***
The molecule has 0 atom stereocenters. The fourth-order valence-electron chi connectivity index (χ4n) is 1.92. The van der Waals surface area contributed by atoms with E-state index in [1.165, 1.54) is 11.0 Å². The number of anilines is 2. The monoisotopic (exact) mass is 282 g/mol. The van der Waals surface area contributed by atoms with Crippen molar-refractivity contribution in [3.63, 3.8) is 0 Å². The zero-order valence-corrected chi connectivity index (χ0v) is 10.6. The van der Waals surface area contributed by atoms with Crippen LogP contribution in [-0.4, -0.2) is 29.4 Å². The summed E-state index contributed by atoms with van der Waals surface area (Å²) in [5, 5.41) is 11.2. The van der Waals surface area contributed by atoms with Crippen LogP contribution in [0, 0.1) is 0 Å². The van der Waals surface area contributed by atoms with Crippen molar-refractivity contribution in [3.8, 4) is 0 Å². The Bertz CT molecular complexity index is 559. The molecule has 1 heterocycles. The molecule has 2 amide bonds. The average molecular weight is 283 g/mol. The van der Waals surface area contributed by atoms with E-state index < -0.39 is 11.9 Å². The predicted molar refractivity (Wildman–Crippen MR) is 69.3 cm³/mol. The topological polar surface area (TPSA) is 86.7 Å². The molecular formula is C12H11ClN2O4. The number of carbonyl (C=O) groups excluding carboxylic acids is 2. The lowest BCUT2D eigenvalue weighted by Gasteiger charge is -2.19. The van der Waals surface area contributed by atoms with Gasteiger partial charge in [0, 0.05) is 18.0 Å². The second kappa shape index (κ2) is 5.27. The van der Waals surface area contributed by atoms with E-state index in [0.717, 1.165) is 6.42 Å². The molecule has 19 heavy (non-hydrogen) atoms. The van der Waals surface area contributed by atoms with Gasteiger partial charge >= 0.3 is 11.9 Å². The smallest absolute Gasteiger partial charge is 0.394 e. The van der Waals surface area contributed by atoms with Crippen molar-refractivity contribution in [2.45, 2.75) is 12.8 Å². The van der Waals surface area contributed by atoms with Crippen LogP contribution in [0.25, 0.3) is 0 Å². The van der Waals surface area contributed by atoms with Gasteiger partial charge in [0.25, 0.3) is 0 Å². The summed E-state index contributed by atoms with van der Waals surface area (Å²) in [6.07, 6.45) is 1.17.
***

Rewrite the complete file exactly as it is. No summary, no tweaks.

The molecule has 0 atom stereocenters. The fourth-order valence-electron chi connectivity index (χ4n) is 1.92. The van der Waals surface area contributed by atoms with E-state index in [1.165, 1.54) is 11.0 Å². The number of anilines is 2. The monoisotopic (exact) mass is 282 g/mol. The van der Waals surface area contributed by atoms with Crippen molar-refractivity contribution in [3.63, 3.8) is 0 Å². The zero-order valence-corrected chi connectivity index (χ0v) is 10.6. The van der Waals surface area contributed by atoms with Crippen LogP contribution in [-0.4, -0.2) is 29.4 Å². The summed E-state index contributed by atoms with van der Waals surface area (Å²) in [5, 5.41) is 11.2. The van der Waals surface area contributed by atoms with Crippen LogP contribution in [0, 0.1) is 0 Å². The van der Waals surface area contributed by atoms with Crippen molar-refractivity contribution in [3.8, 4) is 0 Å². The Bertz CT molecular complexity index is 559. The molecule has 1 heterocycles. The molecule has 2 amide bonds. The average molecular weight is 283 g/mol. The van der Waals surface area contributed by atoms with E-state index < -0.39 is 11.9 Å². The predicted molar refractivity (Wildman–Crippen MR) is 69.3 cm³/mol. The topological polar surface area (TPSA) is 86.7 Å². The molecular formula is C12H11ClN2O4. The number of carbonyl (C=O) groups excluding carboxylic acids is 2. The lowest BCUT2D eigenvalue weighted by Gasteiger charge is -2.19. The van der Waals surface area contributed by atoms with Gasteiger partial charge in [0, 0.05) is 18.0 Å². The second kappa shape index (κ2) is 5.27. The van der Waals surface area contributed by atoms with E-state index in [0.717, 1.165) is 6.42 Å². The molecule has 19 heavy (non-hydrogen) atoms. The van der Waals surface area contributed by atoms with Gasteiger partial charge >= 0.3 is 11.9 Å². The smallest absolute Gasteiger partial charge is 0.394 e. The van der Waals surface area contributed by atoms with Crippen molar-refractivity contribution in [2.45, 2.75) is 12.8 Å². The van der Waals surface area contributed by atoms with Crippen LogP contribution in [0.25, 0.3) is 0 Å². The van der Waals surface area contributed by atoms with Gasteiger partial charge in [0.25, 0.3) is 0 Å². The summed E-state index contributed by atoms with van der Waals surface area (Å²) in [6.07, 6.45) is 1.17.